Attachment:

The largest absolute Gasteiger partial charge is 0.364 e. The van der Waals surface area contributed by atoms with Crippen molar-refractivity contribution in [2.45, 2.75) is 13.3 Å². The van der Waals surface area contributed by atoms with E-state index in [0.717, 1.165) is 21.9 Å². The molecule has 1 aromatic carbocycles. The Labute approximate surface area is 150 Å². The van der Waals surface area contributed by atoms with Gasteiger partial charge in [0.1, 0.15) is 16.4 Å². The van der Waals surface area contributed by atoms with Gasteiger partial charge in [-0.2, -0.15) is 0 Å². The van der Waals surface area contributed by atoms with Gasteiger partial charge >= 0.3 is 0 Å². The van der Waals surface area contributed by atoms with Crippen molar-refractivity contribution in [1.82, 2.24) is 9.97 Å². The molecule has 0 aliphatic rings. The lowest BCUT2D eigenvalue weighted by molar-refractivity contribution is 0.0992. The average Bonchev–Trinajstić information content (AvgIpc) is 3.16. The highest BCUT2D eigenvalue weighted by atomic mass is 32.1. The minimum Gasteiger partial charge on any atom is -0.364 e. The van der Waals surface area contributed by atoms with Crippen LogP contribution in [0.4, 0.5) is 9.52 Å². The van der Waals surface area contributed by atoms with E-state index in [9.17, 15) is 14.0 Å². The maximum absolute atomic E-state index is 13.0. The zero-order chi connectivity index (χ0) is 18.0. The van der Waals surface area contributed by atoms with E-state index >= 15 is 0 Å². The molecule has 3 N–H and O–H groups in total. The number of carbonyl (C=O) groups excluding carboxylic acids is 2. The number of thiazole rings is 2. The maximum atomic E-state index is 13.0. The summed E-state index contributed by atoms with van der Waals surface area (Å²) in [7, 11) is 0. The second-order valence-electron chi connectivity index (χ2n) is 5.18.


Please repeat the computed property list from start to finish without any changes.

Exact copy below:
The largest absolute Gasteiger partial charge is 0.364 e. The van der Waals surface area contributed by atoms with Crippen molar-refractivity contribution in [2.45, 2.75) is 13.3 Å². The van der Waals surface area contributed by atoms with E-state index in [0.717, 1.165) is 21.9 Å². The molecule has 1 aromatic carbocycles. The Labute approximate surface area is 150 Å². The van der Waals surface area contributed by atoms with Gasteiger partial charge in [0.1, 0.15) is 16.4 Å². The van der Waals surface area contributed by atoms with Gasteiger partial charge in [-0.2, -0.15) is 0 Å². The van der Waals surface area contributed by atoms with Gasteiger partial charge >= 0.3 is 0 Å². The van der Waals surface area contributed by atoms with Crippen molar-refractivity contribution in [1.82, 2.24) is 9.97 Å². The molecule has 0 aliphatic rings. The lowest BCUT2D eigenvalue weighted by molar-refractivity contribution is 0.0992. The average Bonchev–Trinajstić information content (AvgIpc) is 3.16. The highest BCUT2D eigenvalue weighted by atomic mass is 32.1. The minimum Gasteiger partial charge on any atom is -0.364 e. The van der Waals surface area contributed by atoms with Crippen LogP contribution in [0.4, 0.5) is 9.52 Å². The van der Waals surface area contributed by atoms with E-state index in [9.17, 15) is 14.0 Å². The maximum absolute atomic E-state index is 13.0. The zero-order chi connectivity index (χ0) is 18.0. The van der Waals surface area contributed by atoms with E-state index >= 15 is 0 Å². The molecule has 3 N–H and O–H groups in total. The number of carbonyl (C=O) groups excluding carboxylic acids is 2. The number of thiazole rings is 2. The maximum atomic E-state index is 13.0. The summed E-state index contributed by atoms with van der Waals surface area (Å²) in [7, 11) is 0. The second-order valence-electron chi connectivity index (χ2n) is 5.18.